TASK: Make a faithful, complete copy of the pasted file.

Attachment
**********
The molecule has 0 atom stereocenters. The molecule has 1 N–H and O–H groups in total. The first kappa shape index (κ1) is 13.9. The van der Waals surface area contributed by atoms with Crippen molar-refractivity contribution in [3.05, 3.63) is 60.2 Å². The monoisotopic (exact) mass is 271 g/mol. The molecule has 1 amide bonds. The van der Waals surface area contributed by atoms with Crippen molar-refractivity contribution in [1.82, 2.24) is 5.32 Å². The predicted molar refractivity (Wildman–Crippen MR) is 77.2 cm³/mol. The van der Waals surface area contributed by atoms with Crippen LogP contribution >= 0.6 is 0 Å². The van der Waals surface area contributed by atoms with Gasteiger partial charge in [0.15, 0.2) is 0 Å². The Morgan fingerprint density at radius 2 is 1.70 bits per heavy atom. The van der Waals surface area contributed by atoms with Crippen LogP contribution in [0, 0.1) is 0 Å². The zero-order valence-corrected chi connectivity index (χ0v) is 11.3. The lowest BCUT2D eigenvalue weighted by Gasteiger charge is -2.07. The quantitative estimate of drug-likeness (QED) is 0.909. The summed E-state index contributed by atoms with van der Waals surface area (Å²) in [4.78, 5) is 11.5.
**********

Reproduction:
The molecule has 0 atom stereocenters. The molecule has 1 N–H and O–H groups in total. The first kappa shape index (κ1) is 13.9. The van der Waals surface area contributed by atoms with Crippen molar-refractivity contribution in [3.05, 3.63) is 60.2 Å². The monoisotopic (exact) mass is 271 g/mol. The molecule has 1 amide bonds. The van der Waals surface area contributed by atoms with Crippen molar-refractivity contribution in [1.82, 2.24) is 5.32 Å². The predicted molar refractivity (Wildman–Crippen MR) is 77.2 cm³/mol. The van der Waals surface area contributed by atoms with Crippen LogP contribution >= 0.6 is 0 Å². The van der Waals surface area contributed by atoms with Gasteiger partial charge in [0.15, 0.2) is 0 Å². The Morgan fingerprint density at radius 2 is 1.70 bits per heavy atom. The van der Waals surface area contributed by atoms with Crippen LogP contribution in [0, 0.1) is 0 Å². The zero-order valence-corrected chi connectivity index (χ0v) is 11.3. The lowest BCUT2D eigenvalue weighted by Gasteiger charge is -2.07. The quantitative estimate of drug-likeness (QED) is 0.909. The summed E-state index contributed by atoms with van der Waals surface area (Å²) in [4.78, 5) is 11.5.